“Al Qaeda has a new home base: it is the Islamic Republic of Iran,” United States Secretary of State Mike Pompeo declared, insisting it is time “for America and all free nations to crush the Iran-al Qaeda axis.”
Just days before the end of President Donald Trump’s term, Pompeo alleged that Tehran has allowed al Qaeda, the terror group notorious for committing the 11 September 2001 attacks on the US, to establish a new operational headquarters in the Islamic Republic.
Branding al Qaeda as “the terrorist network with more American blood on its hands than any other,” Pompeo charged, “Tehran gives sanctuary to the terror group’s senior leaders as they plan attacks against America and our allies. Indeed, since 2015, Tehran has allowed al Qaeda figures in the country to freely communicate with other al Qaeda members and perform many functions that were previously directed from Afghanistan and Pakistan, including authorization for attacks, propaganda, and fundraising.”
Pompeo pointed out that “in 2016, the U.S. Treasury Department identified and sanctioned three senior al Qaeda operatives residing in Iran and noted that Iran had knowingly permitted these al Qaeda members, including several of the 9/11 hijackers, to transit its territory on their way to Afghanistan for training and operational planning.” He also asserted that the Iranian government is providing safe havens and logistical support (such as passports and identity cards) to enable activity by al Qaeda, which he insisted has “centralized its leadership” inside Iran.
The top US diplomat also announced publicly for the first time that al Qaeda operative Abu Muhammad al-Masri, accused of helping to mastermind the 1998 bombings of two American embassies in Africa, died on 7 August 2020.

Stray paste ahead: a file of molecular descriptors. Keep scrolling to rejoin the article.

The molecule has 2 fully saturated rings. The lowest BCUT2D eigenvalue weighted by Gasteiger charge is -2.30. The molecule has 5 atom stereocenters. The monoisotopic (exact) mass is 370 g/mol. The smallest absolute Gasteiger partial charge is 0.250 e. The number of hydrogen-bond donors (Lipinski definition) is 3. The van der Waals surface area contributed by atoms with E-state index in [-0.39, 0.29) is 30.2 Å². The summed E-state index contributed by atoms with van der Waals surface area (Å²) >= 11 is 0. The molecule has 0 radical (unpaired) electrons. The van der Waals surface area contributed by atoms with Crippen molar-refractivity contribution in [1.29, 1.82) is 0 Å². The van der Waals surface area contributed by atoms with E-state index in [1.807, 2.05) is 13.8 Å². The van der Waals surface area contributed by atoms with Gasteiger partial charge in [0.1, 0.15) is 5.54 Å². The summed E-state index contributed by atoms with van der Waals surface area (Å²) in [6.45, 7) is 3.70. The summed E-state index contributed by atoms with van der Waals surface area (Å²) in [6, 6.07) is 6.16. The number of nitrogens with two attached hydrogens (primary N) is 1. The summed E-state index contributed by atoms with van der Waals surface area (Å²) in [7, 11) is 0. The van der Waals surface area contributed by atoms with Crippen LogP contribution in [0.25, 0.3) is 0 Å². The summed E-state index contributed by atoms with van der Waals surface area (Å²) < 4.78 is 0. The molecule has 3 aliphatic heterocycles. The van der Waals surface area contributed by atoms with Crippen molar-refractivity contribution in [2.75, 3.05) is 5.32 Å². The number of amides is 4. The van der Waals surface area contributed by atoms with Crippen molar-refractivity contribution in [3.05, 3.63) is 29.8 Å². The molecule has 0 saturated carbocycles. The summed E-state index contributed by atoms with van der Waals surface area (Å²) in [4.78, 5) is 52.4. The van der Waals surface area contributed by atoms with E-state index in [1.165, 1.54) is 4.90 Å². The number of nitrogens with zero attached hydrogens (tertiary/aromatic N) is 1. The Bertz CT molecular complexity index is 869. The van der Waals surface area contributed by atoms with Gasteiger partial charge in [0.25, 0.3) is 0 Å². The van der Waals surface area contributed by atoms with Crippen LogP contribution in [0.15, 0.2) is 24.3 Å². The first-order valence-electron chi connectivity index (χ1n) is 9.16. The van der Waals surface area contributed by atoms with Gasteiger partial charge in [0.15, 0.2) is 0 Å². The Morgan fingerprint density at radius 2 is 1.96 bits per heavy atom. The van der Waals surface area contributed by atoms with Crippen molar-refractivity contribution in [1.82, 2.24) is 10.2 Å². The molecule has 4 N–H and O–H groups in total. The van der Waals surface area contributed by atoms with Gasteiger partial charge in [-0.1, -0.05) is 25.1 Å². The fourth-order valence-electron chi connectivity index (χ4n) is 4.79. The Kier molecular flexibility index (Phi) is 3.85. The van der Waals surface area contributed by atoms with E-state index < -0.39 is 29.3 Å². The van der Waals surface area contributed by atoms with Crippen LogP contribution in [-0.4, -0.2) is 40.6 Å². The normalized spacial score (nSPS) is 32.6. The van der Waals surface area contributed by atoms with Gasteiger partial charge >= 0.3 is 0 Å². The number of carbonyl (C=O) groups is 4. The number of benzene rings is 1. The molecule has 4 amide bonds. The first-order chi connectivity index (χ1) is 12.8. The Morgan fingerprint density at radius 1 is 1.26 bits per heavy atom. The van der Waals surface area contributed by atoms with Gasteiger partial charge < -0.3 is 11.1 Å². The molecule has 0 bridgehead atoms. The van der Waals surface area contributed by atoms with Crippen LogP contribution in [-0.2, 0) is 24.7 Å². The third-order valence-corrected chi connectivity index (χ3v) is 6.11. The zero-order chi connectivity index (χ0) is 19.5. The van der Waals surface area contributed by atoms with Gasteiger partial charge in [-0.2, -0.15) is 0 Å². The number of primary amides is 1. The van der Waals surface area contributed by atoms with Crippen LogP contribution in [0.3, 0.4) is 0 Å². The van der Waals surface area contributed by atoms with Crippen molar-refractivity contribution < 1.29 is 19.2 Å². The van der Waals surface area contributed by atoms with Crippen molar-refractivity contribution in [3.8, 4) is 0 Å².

The New York Times reported that al-Masri was killed by Israeli operatives in Iran. The Ayatollah Regime denied the allegation, saying there were no al Qaeda “terrorists” on its soil.
“The Iran-al Qaeida axis poses a grave threat to the security of nations and to the American homeland itself, and we are taking action,” said Secretary Pompeo.
He then announced the designations of Iran-based al Qaeda leaders Muhammad Abbatay (also known as Abd al-Rahman al-Maghrebi), and Sultan Yusuf Hasan al-‘Arif as Specially Designated Global Terrorists under Executive Order (E.O.) 13224.
“Under the same authority, I also announced the designations of Isma’il Fu’ad Rasul Ahmed, Fuad Ahmad Nuri Ali al-Shakhan, and Niamat Hama Rahim Hama Sharif as leaders of the al Qaeda Kurdish Battalions (AQKB), an al Qaeda-linked group that operates on the border between Iran and Iraq,” said Pompeo, stressing that “As a result of these designations, US persons are generally prohibited from engaging in any transactions with these individuals and their property and interests in property subject to US jurisdiction are blocked. In addition, it is a crime to knowingly provide, or attempt or conspire to provide, material support or resources to al Qaeda.”
In a further commitment “to seeing that al Qaeda’s senior leadership based in Iran faces justice,” Pompeo said the State Department is offering a reward for up to $7 million for information leading to the location or identification of “key” Iran-based Al Qaeda leader Muhammad Abbatay, also known as Abd al-Rahman al Maghrebi. He also repeated previous reward offers for 3 other senior al Qaeda leaders, including two operating in Iran: Sayf al-Adel and Yasin al-Suri.
“Today, we are drawing attention to the nature of the Iran-al Qaeda relationship and are taking the actions necessary to crush al Qaeida and its links to Iran. We urge all nations to do the same – for the good of our nations, and of the free world,” Pompeo concluded.
While Iran belongs to the Shi’ite branch of Islam and al Qaeda is Sunni Muslim, sectarian Islamist foes have been known to establish bonds to fight perceived common enemies. Iran has also assisted the Sunni Hamas rulers of the Palestinian Gaza Strip, both financially and militarily.